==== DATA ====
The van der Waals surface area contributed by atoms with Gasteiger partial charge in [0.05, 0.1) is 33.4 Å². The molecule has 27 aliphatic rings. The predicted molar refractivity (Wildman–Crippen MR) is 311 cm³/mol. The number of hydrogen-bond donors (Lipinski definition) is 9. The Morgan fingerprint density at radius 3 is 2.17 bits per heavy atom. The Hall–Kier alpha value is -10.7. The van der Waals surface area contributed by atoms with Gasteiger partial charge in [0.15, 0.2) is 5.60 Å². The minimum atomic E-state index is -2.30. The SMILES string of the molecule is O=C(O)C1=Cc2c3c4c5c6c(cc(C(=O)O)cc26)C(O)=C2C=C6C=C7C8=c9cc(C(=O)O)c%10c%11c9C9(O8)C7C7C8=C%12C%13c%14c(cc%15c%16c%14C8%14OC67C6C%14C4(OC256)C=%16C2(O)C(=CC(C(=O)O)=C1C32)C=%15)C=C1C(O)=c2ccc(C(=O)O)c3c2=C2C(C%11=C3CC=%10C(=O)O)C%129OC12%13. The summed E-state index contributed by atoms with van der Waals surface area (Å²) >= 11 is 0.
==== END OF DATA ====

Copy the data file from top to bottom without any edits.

The van der Waals surface area contributed by atoms with Gasteiger partial charge in [0.05, 0.1) is 33.4 Å². The molecule has 27 aliphatic rings. The predicted molar refractivity (Wildman–Crippen MR) is 311 cm³/mol. The number of hydrogen-bond donors (Lipinski definition) is 9. The Morgan fingerprint density at radius 3 is 2.17 bits per heavy atom. The Hall–Kier alpha value is -10.7. The van der Waals surface area contributed by atoms with Gasteiger partial charge in [0.15, 0.2) is 5.60 Å². The minimum atomic E-state index is -2.30. The SMILES string of the molecule is O=C(O)C1=Cc2c3c4c5c6c(cc(C(=O)O)cc26)C(O)=C2C=C6C=C7C8=c9cc(C(=O)O)c%10c%11c9C9(O8)C7C7C8=C%12C%13c%14c(cc%15c%16c%14C8%14OC67C6C%14C4(OC256)C=%16C2(O)C(=CC(C(=O)O)=C1C32)C=%15)C=C1C(O)=c2ccc(C(=O)O)c3c2=C2C(C%11=C3CC=%10C(=O)O)C%129OC12%13. The summed E-state index contributed by atoms with van der Waals surface area (Å²) >= 11 is 0.